try PWM with mosfet with a buck booster? or just direct off hot DC with resistors or a linear regulator?from what i understand from buck step/up down,. they push power at a frequency. they talk about ripple, and what not in their cut sheets. i am now savoy in PWM and arduino and LEDs.. yet if I put a mosfet tween the buck and the LED,.. no dice. i can use the mosfet tween the v+ and the buck to turn it on and off. i can use the mosfet with pwm direct to the 3.7v batt with effect. But not with the buck step down. grrrrr. anyone have a story on that?
So then the voltage is controlled through the PWM pins, and the voltage controls in the Arduino programming? With the Mosfets. I'm guessing.
Well don't quote me as Im really newb, but from what I read the buckboosters are for single color LED's.At least that is what I have read in my researching of all this, when I found out I didn't need one i was likephew cause they aint cheap. I was thinking one for each LED, 3 of them, OW dollas!
Awesome. Did you have to use DAC on the WT, or were you able to use the differential PWM outputs?
I had to use the DAC on the WT.
I put the 10k gate resistors on as a precaution but if they're not essential then I'll ditch those as well it'll help to simplify hand soldering.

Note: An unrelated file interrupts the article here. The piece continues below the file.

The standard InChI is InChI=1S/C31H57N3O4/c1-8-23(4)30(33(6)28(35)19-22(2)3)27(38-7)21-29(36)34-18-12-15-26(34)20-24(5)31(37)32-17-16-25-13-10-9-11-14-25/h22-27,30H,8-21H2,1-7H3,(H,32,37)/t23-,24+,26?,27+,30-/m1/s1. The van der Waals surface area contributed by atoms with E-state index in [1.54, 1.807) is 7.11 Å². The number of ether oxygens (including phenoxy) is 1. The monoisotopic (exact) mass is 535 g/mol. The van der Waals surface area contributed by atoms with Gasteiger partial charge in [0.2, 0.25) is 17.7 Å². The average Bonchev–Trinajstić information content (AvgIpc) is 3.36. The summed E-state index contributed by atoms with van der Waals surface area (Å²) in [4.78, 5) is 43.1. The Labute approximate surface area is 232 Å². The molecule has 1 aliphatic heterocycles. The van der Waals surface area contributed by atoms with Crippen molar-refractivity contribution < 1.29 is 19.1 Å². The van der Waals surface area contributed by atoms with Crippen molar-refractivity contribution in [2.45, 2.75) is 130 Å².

Someone say cake? Shame the routing is off but at least I know they come out ok.
I would definitely implement that precaution. Arduino PWM capable drivers only have pull-ups, but for low-sides we use n-MOS. If the resistors are not there, as soon as you do not explicitly program L/H (or PWM) levels, the gates start to float.
Why it's bad? For one I do not know how the Arduino works when updating the code. Say you program your drivers for low level no keep the MOSFETs calm. Then you start uploading your new code (happens quite often when debugging), and you see the dancing lights on your saber.
Technically, no you don't need it, but the code is somewhat tricky to get working right. I'd recommend you stick with using the clash sensor if you are new because it's much easier to code for. You can always rework it later if you get good enough to detect clashes with your adxl345. Best of luck to you.
Yeah, I'd still go with what I said before. Leave the traces in but it's not a big deal if you don't put the resistors there. My code is tight about ensuring outputs are low when they are supposed to be, but having the resistors there allows you to be more sloppy with your code. I'm a software guy, so I'm always going to look for the software solution. Others my have different inclinations. I'm pretty sure that at least on the Pro-mini, the outputs all go low during programming. At least, I notice that all of my LEDs I have wired to outputs will turn off during SW upload when working on my breadboard. I never see the "dancing lights" because I put my kill key in when doing in-hilt uploads to my MCU anyway.
Not to worry, the board stands at 24.42mm which accommodates many different routing options so there's actually no need to make it any wider.
Just wondering about this... How high is the board ending up after mounting components? If it's too high, it won't fit in a 1" ID. Leaving ~1mm clearance doesn't seem like enough.What are the dimensions of the Arduino being used?